If you’re still doing local backups instead of storing all your junk in “The Cloud”, then you may still be using the Windows 7-era Backup and Restore feature.

I suppose you could just be using File History, but that’s a different type of backup. Personally, I still use Backup and Restore because it works exactly the way I want.

The only problem is that it just loves to crash and burn…

So, the following is a list of all the fixes I’ve used over the last 4 years to make Backup and Restore play nicely again!

Now, I’ve written about this before:

I recently had another problem, and the solution was the incomprehensible one given by Microsoft which I mentioned in the first article above. I managed to figure it out, and this time, it was MS’ solution that fixed the problem – imagine that!

For convenience, the following are the four most useful fixes (in order) to make Windows Backup and Restore start working nicely again.

Run a disk check

Sometimes, you get files or folders that have “invalid names”, and that just screws everything up – including Backup and Restore. All you need to do is run a disk check on your hard drive(s):

  1. Open Explorer
  2. Right-click your Local Disk (C:), and choose Properties
  3. Click the Tools tab
  4. Under Error checking, click the Check button
  5. Click the Scan drive button – even if Windows tells you it hasn’t found any errors
  6. Repeat for any other drives you have

When the scan is done, it should tell you if it found any errors, and it should give the option to repair them. Sometimes, a reboot is required. Once that’s all done, give Backup and Restore another try!

The Java Fix

You no doubt have Java installed on your puter. This fix is the one I need to do most often:

  1. Open Explorer (Win-E keyboard shortcut)
  2. Go to Organize -> Folder and search options -> View tab -> Make sure “Show hidden files, folders, and drives” is CHECKED. Click OK.
  3. Navigate to: C:\Users\YOUR_ACCOUNT_NAME\AppData\LocalLow\Sun\Java\Deployment\cache\6.0
  4. Delete all the numbered folders in the above directory.
  5. Re-run Windows Backup.

It seems that what happens is that you get some kind of Java malware (or what is reported as malware) on your puter. It is stored in Java’s cache directory. Your security software sees it, and it claims to delete it. But, either something goes wrong, or it doesn’t quite remove all copies of the baddie, which then causes a problem with Volume Shadow Copy (which is more or less Window’s “file change history” feature that makes things like Previous Versions and Windows Backup work nicely and efficiently).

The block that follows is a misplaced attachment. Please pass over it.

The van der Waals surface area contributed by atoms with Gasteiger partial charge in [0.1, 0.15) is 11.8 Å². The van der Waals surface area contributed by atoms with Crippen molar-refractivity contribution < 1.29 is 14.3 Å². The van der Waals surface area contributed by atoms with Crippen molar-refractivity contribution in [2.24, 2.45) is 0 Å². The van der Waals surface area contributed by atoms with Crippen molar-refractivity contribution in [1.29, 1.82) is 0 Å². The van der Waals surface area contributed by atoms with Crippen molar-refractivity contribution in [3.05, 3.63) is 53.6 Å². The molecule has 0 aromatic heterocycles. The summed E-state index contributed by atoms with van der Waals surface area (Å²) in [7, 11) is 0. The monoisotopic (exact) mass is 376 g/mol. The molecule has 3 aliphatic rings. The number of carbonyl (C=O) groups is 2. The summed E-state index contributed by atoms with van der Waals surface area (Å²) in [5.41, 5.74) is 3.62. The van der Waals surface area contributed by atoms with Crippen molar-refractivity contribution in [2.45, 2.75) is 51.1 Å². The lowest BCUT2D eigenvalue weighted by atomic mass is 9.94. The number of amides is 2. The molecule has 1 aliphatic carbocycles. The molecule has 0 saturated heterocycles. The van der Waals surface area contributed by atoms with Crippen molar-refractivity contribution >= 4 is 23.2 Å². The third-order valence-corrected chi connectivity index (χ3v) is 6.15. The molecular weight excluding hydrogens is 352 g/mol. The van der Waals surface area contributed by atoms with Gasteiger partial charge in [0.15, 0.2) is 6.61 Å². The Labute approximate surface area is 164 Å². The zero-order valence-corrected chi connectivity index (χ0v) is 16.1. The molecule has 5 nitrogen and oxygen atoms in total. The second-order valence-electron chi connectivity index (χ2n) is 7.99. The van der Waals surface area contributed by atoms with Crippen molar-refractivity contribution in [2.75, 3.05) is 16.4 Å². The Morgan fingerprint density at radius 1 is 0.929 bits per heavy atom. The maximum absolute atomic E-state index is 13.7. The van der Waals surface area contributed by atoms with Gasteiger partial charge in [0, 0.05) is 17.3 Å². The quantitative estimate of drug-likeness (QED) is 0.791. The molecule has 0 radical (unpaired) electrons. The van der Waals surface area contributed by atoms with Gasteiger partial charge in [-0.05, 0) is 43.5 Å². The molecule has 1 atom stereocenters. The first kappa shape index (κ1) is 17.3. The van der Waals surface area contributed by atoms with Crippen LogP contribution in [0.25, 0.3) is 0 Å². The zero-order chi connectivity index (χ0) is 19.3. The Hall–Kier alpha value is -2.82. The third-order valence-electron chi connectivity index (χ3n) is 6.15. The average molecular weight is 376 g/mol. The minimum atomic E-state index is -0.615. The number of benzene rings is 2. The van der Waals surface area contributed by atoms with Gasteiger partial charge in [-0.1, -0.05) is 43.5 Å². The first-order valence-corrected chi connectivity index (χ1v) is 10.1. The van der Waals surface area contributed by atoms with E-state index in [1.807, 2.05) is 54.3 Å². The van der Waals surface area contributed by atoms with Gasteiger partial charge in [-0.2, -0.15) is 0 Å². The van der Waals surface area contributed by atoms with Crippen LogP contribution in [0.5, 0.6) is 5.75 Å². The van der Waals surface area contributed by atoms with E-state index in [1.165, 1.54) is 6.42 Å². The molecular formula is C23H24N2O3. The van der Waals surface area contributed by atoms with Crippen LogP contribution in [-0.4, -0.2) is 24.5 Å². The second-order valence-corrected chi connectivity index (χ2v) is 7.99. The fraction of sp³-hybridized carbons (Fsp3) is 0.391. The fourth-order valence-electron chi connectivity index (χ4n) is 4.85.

The Crazy Junction Microsoft Fix

No, Crazy Junction isn’t a town from the Wild West. You can read about this fix on Microsoft’s support site. Good luck understanding it. Here’s a simpler summary that (hopefully) makes a bit more sense:

  1. Right-click the Start button and click Command Prompt (Admin)
  2. If you’re not in the C:\Windows\System32 dir, type: cd\windows\system32
  3. In the Command Prompt, type the command: DIR /AL /S
  4. Look at the list of JUNCTIONs. If there are any JUNCTIONs to things other than My Music, My Videos, etc. you can safely delete them:

First, look at the output of the DIR /AL /S command:

Next, change to the directory of the JUNCTION shown:

Finally, use the rmdir command to delete the JUNCTION in that directory:

This particular “Content.IE5” junction is usually the one that screws things up – at least in my experience. It’s basically a pointer to a directory that doesn’t exist.

The DIR /AL /S command shows “reparse points” (/AL) in the current directory and all subdirectories (/S).

A “JUNCTION” or “reparse point” is actually just like a symbolic link in linux terms. It’s not a real directory, but rather a pointer to another real directory. So, somehow, these links get screwed up, and deleting them makes Windows Backup and Restore happy again.

Note that at the MS link above, they tell you to use Explorer to find and delete the files. That has never worked for me, which was part of my earlier confusion. The junctions are hidden in Explorer no matter what I do. But, using the rmdir command works like a charm!

They also don’t tell you WHICH junctions to remove, and they are looking in the C:\Users folder. That’s kind of silly, because those junctions are needed for proper User folder functioning as far as I can tell. Every time I’ve seen this problem, I just remove the “IE5-related” junction in the C:\Windows\System32 dir, and I’m back up and running.

Go figure.

Fix for “The system cannot find the file specified”

Also known as the Error 0x80070002 problem, this one is crazy.

Basically, you need to assign a drive letter to the normally hidden System Reserved partition on your main hard drive. Like so:

There is one trick that does work for me, and that’s this one:

  1. Right-click on Computer, and choose Manage
  2. Click Disk Management in the left pane
  3. Find the partition on your primary hard drive called System Reserved, right-click on it, and choose Change Drive Letter and paths…
  4. Click the Add button, and pick any old drive letter (I liked “Z”)
  5. Click OK and ignore the silly warning that comes up

That’s it. Note that you’ll have to live with your System Reserved partition visible in My Computer / Computer / This PC along with your other drive(s), which is just goofy. But Backup and Restore will work again.

So, there you have it. If you’ve found other fixes, let me know!

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